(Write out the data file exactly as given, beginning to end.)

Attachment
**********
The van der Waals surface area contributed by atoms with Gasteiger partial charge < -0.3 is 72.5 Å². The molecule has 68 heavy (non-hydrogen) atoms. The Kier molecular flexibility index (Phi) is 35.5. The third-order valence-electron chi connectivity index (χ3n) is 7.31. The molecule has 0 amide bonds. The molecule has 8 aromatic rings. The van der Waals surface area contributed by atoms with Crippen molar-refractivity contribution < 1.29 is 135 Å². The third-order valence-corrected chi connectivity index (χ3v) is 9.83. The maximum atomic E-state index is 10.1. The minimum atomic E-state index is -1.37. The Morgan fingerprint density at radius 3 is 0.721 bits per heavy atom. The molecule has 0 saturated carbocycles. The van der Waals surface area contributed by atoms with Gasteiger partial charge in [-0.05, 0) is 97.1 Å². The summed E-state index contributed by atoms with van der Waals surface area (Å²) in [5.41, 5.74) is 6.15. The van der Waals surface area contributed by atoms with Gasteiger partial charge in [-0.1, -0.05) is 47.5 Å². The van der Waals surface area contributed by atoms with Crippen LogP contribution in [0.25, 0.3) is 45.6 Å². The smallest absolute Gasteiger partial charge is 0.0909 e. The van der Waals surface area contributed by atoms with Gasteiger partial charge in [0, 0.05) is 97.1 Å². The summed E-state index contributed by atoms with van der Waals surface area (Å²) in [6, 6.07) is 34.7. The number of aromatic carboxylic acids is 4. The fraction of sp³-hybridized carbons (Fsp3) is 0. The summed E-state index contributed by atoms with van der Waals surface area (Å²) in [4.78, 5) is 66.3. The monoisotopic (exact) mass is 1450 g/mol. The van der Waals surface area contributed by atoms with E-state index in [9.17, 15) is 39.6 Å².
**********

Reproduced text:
The van der Waals surface area contributed by atoms with Gasteiger partial charge < -0.3 is 72.5 Å². The molecule has 68 heavy (non-hydrogen) atoms. The Kier molecular flexibility index (Phi) is 35.5. The third-order valence-electron chi connectivity index (χ3n) is 7.31. The molecule has 0 amide bonds. The molecule has 8 aromatic rings. The van der Waals surface area contributed by atoms with Crippen molar-refractivity contribution < 1.29 is 135 Å². The third-order valence-corrected chi connectivity index (χ3v) is 9.83. The maximum atomic E-state index is 10.1. The minimum atomic E-state index is -1.37. The Morgan fingerprint density at radius 3 is 0.721 bits per heavy atom. The molecule has 0 saturated carbocycles. The van der Waals surface area contributed by atoms with Gasteiger partial charge in [-0.05, 0) is 97.1 Å². The summed E-state index contributed by atoms with van der Waals surface area (Å²) in [5.41, 5.74) is 6.15. The van der Waals surface area contributed by atoms with Gasteiger partial charge in [-0.1, -0.05) is 47.5 Å². The van der Waals surface area contributed by atoms with Crippen LogP contribution in [0.25, 0.3) is 45.6 Å². The smallest absolute Gasteiger partial charge is 0.0909 e. The van der Waals surface area contributed by atoms with Gasteiger partial charge in [0, 0.05) is 97.1 Å². The summed E-state index contributed by atoms with van der Waals surface area (Å²) in [6, 6.07) is 34.7. The number of aromatic carboxylic acids is 4. The fraction of sp³-hybridized carbons (Fsp3) is 0. The summed E-state index contributed by atoms with van der Waals surface area (Å²) in [4.78, 5) is 66.3. The monoisotopic (exact) mass is 1450 g/mol. The van der Waals surface area contributed by atoms with E-state index in [9.17, 15) is 39.6 Å².